Fu XM, Yamawaki-Ogata A, Oshima H, Ueda Y, Usui A, Narita Y. Intravenous administration of mesenchymal stem cells prevents angiotensin II-induced aortic aneurysm formation in apolipoprotein E-deficient mouse. J Transl Med. 2013;11:175.
Schneider F, Saucy F, de Blic R, Dai J, Mohand F, Rouard H, et al. Bone marrow mesenchymal stem cells stabilize already-formed aortic aneurysms more efficiently than vascular smooth muscle cells in a rat model. Eur J Vasc Endovasc Surg. 2013;45(6):666–72.
Davis JP, Salmon M, Pope NH, Lu G, Su G, Sharma AK, et al. Attenuation of aortic aneurysms with stem cells from different genders. J Surg Res. 2015;199(1):249–58.
Tian X, Fan J, Yu M, Zhao Y, Fang Y, Bai S, et al. Adipose stem cells promote smooth muscle cells to secrete elastin in rat abdominal aortic aneurysm. PLoS One. 2014;9(9): e108105.
Hosoyama K, Wakao S, Kushida Y, Ogura F, Maeda K, Adachi O, et al. Intravenously injected human multilineage-differentiating stress-enduring cells selectively engraft into mouse aortic aneurysms and attenuate dilatation by differentiating into multiple cell types. J Thorac Cardiovasc Surg. 2018;155(6):2301-13 e4.
Chen F, Zhang Z, Zhu X. Inhibition of development of experimental abdominal aortic aneurysm by c-jun N-terminal protein kinase inhibitor combined with lysyl oxidase gene modified smooth muscle progenitor cells. Eur J Pharmacol. 2015;766:114–21.
Hawkins RB, Salmon M, Su G, Lu G, Leroy V, Bontha SV, et al. Mesenchymal stem cells alter MicroRNA expression and attenuate thoracic aortic aneurysm formation. J Surg Res. 2021;268:221–31.
Wen H, Wang M, Gong S, Li X, Meng J, Wen J, et al. Human umbilical cord mesenchymal stem cells attenuate abdominal aortic aneurysm progression in sprague-dawley rats: implication of vascular smooth muscle cell phenotypic modulation. Stem Cells Dev. 2020;29(15):981–93.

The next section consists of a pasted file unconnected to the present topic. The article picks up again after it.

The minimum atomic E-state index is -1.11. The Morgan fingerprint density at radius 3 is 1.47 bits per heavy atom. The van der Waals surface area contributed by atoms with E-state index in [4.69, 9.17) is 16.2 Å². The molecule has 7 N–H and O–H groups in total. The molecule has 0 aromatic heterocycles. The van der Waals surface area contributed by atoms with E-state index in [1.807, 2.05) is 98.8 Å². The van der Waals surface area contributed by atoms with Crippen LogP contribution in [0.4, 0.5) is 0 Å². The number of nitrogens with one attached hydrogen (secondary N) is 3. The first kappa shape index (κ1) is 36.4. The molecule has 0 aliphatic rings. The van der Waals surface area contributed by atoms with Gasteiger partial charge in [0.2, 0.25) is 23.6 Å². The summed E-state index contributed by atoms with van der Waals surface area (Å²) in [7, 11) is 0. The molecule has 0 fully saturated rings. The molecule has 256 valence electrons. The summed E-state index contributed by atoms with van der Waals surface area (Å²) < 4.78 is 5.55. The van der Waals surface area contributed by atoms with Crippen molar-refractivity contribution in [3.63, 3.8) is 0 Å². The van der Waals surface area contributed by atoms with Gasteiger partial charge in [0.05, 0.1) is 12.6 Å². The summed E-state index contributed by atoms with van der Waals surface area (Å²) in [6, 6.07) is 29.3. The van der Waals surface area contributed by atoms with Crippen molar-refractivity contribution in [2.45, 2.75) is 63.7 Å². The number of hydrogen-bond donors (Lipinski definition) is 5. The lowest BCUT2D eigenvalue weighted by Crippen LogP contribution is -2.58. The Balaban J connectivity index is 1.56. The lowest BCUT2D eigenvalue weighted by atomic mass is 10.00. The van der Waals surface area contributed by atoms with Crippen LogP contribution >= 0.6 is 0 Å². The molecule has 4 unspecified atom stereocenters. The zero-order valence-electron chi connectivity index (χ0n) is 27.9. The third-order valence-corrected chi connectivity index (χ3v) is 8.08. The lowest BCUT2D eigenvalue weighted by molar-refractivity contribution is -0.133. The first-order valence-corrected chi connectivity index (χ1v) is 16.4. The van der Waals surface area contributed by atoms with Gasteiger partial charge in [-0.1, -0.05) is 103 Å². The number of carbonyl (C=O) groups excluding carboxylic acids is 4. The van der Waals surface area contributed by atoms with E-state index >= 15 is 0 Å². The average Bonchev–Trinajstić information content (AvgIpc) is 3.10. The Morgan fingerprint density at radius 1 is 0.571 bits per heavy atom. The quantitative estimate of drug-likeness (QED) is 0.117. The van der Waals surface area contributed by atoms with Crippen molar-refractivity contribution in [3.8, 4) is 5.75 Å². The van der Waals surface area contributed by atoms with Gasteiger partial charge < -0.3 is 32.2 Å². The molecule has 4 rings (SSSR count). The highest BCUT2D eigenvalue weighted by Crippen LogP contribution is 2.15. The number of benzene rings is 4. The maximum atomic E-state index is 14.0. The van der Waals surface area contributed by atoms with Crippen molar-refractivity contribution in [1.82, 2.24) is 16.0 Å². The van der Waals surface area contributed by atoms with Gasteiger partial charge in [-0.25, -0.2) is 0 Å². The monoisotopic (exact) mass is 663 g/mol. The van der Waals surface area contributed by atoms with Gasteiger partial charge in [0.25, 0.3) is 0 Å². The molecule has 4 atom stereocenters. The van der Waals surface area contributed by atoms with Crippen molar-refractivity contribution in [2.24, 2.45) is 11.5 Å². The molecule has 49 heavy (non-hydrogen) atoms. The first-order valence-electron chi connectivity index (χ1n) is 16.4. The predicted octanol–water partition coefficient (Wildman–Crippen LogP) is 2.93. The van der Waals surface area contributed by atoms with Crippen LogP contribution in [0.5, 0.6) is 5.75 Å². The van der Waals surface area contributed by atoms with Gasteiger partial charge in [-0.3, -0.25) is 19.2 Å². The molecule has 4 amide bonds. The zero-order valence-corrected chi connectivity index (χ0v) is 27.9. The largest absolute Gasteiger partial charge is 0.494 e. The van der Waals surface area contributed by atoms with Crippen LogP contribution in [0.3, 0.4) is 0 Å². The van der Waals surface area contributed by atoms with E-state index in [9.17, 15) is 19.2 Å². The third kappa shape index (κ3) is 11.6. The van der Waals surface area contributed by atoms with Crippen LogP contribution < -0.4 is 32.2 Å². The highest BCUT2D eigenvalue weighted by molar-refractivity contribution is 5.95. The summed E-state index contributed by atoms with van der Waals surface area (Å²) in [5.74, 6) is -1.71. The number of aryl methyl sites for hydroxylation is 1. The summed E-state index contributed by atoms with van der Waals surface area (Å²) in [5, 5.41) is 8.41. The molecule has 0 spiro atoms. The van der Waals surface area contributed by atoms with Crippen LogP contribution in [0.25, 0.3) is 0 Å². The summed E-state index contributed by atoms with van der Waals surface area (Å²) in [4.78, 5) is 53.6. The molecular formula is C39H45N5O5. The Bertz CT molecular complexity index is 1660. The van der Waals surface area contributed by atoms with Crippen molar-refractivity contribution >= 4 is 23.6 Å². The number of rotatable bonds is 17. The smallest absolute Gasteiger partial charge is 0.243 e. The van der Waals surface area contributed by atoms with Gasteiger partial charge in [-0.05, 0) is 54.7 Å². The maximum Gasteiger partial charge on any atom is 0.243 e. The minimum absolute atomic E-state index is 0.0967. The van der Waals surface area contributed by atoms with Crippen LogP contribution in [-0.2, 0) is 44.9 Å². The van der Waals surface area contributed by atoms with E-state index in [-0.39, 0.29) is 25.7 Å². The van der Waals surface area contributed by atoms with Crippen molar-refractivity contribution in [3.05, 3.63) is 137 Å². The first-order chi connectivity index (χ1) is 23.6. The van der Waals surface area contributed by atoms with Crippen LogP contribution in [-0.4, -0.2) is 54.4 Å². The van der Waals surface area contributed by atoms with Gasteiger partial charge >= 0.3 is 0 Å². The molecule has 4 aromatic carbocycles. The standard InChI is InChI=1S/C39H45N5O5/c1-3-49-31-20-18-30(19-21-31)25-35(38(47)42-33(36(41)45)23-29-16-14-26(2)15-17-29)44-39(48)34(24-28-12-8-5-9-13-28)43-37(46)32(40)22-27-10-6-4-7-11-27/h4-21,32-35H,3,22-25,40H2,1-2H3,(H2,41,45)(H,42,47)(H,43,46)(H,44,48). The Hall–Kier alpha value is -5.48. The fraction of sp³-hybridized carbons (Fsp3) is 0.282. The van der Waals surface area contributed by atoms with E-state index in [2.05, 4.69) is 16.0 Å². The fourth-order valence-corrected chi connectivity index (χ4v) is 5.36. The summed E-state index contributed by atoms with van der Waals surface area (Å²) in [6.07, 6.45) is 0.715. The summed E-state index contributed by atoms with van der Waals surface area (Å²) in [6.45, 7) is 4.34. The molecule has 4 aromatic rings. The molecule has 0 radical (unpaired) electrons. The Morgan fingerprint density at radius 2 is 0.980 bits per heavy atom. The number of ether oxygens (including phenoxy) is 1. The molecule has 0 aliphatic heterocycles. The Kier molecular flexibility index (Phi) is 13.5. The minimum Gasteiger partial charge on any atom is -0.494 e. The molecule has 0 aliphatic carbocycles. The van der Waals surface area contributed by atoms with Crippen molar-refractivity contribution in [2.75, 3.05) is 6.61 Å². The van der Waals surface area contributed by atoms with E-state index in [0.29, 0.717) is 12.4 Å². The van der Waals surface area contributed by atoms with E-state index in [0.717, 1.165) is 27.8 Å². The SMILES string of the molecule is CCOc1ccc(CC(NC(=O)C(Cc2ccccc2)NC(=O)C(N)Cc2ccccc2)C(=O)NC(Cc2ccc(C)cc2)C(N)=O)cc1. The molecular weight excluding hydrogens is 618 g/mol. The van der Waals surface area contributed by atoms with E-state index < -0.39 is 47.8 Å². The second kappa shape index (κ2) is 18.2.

Akita N, Narita Y, Yamawaki-Ogata A, Usui A, Komori K. Therapeutic effect of allogeneic bone marrow-derived mesenchymal stromal cells on aortic aneurysms. Cell Tissue Res. 2021;383(2):781–93.
Mulorz J, Shayan M, Hu C, Alcazar C, Chan AHP, Briggs M, et al. Peri-adventitial delivery of smooth muscle cells in porous collagen scaffolds for treatment of experimental abdominal aortic aneurysm. Biomater Sci. 2021;9(20):6903–14.
Zilberman B, Kooragayala K, Lou J, Ghobrial G, De Leo N, Emery R, et al. Treatment of abdominal aortic aneurysm utilizing adipose-derived mesenchymal stem cells in a porcine model. J Surg Res. 2022;278:247–56.
Ashida S, Yamawaki-Ogata A, Tokoro M, Mutsuga M, Usui A, Narita Y. Administration of anti-inflammatory M2 macrophages suppresses progression of angiotensin II-induced aortic aneurysm in mice. Sci Rep. 2023;13(1):1380.
Brown C, McKee C, Bakshi S, Walker K, Hakman E, Halassy S, et al. Mesenchymal stem cells: cell therapy and regeneration potential. J Tissue Eng Regen Med. 2019;13(9):1738–55.
Suman S, Domingues A, Ratajczak J, Ratajczak MZ. Potential clinical applications of stem cells in regenerative medicine. Adv Exp Med Biol. 2019;1201:1–22.
Crisostomo PR, Markel TA, Wang M, Lahm T, Lillemoe KD, Meldrum DR. In the adult mesenchymal stem cell population, source gender is a biologically relevant aspect of protective power. Surgery. 2007;142(2):215–21.
Yamawaki-Ogata A, Fu X, Hashizume R, Fujimoto KL, Araki Y, Oshima H, et al. Therapeutic potential of bone marrow-derived mesenchymal stem cells in formed aortic aneurysms of a mouse model. Eur J Cardiothorac Surg. 2014;45(5):e156-65.
Shi J, Wang A, Sen S, Wang Y, Kim HJ, Mitts TF, et al. Insulin induces production of new elastin in cultures of human aortic smooth muscle cells. Am J Pathol. 2012;180(2):715–26.